2023 Ford Everest 2.0 Bi-Turbo Titanium+ 4x4

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Bottom Line
Pros Excellent NVH, composed ride, well-packaged.
Cons Clumsy shifter design, thirsty, difficult ingress/egress in 3rd row; spongy brakes.
TL;DR Ford and the Everest schools other pickup-based SUVs.
Year Introduced 2022
Warranty 5 years / 150,000 kilometers
The Basics
Body Type Mid-sized SUV
Seating 7
Engine / Drive F/4WD, Part-Time, Low, Locking
Under the Hood
Displacement (liters) 2.0
Aspiration Turbocharged
Fuel Delivery Common Rail
Layout / # of Cylinders Inline-4
BHP @ rpm 210 @ 3,750
Nm @ rpm 500 @ 1,750-2,000
Fuel / Min. Octane Diesel
Transmission 10 AT
Cruise Control Yes, Adaptive
Fuel Economy (km/L) @ Ave. Speed (km/h) 6.89 km/L @ 14 km/h,
10.41 km/L @ 26 km/h
(fueled with Petron Turbo Diesel)
Dimensions and Weights
Length (mm) 4,914
Width (mm) 1,923
Height (mm) 1,842
Wheelbase (mm) 2,900
Curb Weight (kg) 2,385
Suspension and Tires
Front Suspension Independent, Double Wishbone
Rear Suspension Coil Spring w/ Watt's Linkage
Front Brakes Vented Disc
Rear Brakes Vented Disc
Parking Brake Electronic, w/ Auto Hold
Tires Goodyear Wrangler Territory HT
255/55 R 20 V (f & r)
Wheels Alloy
Safety Features
Airbags 7
Anti-Lock Brakes (ABS) Yes, with EBD
Traction / Stability Control Yes
Parking Sensors Yes, Front & Rear
Parking Camera Yes, 360-degree
Front Seatbelts 3-pt ELR w/ pre-tensioners x 2
Rear Seatbelts 3-pt ELR x 3 (2nd row),
3-pt ELR x 2 (3rd row)
ISOFIX Child Seat Anchor Yes
Other Safety Features Hill Start Assist
Rollover Mitigation
Hill Descent Control
Tire Pressure Monitoring
Autonomous Emergency Braking
Pre-Collision Assist
Forward Collision Warning
Lane Departure Warning w/ Lane Keep System
Blind Spot Indicators w/ Rear Cross Traffic Alert
Driver Alert System
Active Park Assist 2.0
Exterior Features
Headlights LED
Fog Lamps Yes, Front (LED) & Rear
Light Operation Auto
Wiper Operation Rain-Sensing
Tailgate Power, w/ Hands-Free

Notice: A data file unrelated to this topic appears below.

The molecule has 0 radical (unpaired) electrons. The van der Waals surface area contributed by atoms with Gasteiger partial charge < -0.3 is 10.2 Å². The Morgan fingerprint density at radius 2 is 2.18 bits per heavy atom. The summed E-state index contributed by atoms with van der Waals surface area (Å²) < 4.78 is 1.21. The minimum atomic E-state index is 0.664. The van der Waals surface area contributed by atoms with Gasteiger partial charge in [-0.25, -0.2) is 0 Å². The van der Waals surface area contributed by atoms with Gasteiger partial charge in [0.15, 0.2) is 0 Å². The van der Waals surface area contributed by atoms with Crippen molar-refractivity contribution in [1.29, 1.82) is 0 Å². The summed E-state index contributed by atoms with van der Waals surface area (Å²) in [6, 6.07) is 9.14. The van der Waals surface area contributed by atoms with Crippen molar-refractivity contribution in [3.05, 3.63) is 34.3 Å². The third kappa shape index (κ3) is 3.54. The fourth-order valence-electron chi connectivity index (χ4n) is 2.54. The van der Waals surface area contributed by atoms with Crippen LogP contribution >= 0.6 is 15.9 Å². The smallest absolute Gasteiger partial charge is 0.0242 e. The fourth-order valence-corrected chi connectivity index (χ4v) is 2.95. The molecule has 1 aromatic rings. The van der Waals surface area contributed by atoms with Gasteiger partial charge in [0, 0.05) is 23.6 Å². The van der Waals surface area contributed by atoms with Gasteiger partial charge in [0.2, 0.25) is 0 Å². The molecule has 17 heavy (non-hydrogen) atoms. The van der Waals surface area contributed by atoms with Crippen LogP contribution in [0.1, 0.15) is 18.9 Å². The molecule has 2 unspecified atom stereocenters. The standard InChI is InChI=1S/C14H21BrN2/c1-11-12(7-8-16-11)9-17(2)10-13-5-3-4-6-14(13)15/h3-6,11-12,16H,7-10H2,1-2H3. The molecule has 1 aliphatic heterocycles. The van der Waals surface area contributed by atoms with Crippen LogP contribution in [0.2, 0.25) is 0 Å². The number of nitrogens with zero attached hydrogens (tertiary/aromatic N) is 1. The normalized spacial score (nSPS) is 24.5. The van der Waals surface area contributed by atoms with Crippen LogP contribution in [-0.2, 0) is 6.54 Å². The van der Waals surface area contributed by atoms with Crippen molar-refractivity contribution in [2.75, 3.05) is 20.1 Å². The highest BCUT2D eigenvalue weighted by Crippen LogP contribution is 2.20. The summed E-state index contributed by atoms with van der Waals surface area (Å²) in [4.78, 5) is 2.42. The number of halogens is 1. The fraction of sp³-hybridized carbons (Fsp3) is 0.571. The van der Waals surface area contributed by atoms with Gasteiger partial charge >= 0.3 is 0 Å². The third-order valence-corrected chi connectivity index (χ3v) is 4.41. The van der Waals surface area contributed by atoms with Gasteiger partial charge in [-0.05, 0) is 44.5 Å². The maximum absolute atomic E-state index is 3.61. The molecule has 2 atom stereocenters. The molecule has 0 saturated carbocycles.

Interior Features
Steering Wheel Adjust Tilt/Telescopic
Steering Wheel Material Leather
Seating Adjustment (driver) Electric, 8-way
Seating Adjustment (front passenger) Electric, 8-way
Seating Surface Leather/Leatherette
2nd Row 60/40 Split-Fold, Reclining, Sliding, w/ Arm Rest
3rd Row 50/50 Split-Fold, Power
Sunroof Yes
Multi-Information Display Yes
Convenience Features
Power Steering Yes
Power Door Locks Yes
Power Windows Yes
Power Mirrors Yes, w/ Fold
Rear View Mirror Auto-dimming
Proximity Key Yes
Climate Control Front, Dual Zone, w/ Rear Aircon
Audio System Stereo
USB Type A
USB Type C
Smartphone Connectivity Apple CarPlay
Android Auto
# of Speakers 8
Steering Controls Yes


  1. Ford always more advance on tech, but always low on reliability.

    1. New tech usually means more problems initially.

  2. Unreliable engine and transmission.

    1. Yet Ford is still usually in the top 5 in terms of sales in the Philippines and one of the top selling manufacturers in the world. I wonder why. 🤔

    2. Ford vehicles usually more techie, goodlooking, more badass and prIced competitively here(5 years warranty add to peace of mind) and in USA

  3. Uly, is this FordPass an aftermarket service that's already built-in (but basic features only) or it does require subscription?

    1. For newer units (released after December 2022), it comes pre-activated already. Your Ford sales personnel should have briefed you on how to use it / pair it with the app.

      For units released before December, they need to be activated first but is built into the car.

      So far, Ford says 77 percent of Everest/Ranger owners have had their FordPass activated.

    2. For this review, I had to deactivate the vehicle connectivity (FordPass) since I don't know who's been using the demo units.

      There are stories in the past when one journalist paired the demo unit to a FordPass and didn't unpair it. When it was in the hands of another journalist some weeks later, the first guy actually showed that he could track where the second guy was. Scary.

  4. Hope you can review the new Territory, plus the GAC Emkoo and Jetour Dashing (plus a compact crossover comparo).

    1. Wow. That's a lot hahaha. But yeah. Let's see. The Chinese brands haven't been letting me borrow their cars lately.

  5. "Thankfully, Ford realized this and has fitted an 80-liter fuel tank."

    But it already did have one since the predecessor came out lmao.

    1. Yup, I know that. Just pointing out that with such poor mileage in the city, it's a good thing Ford retained that giant fuel tank.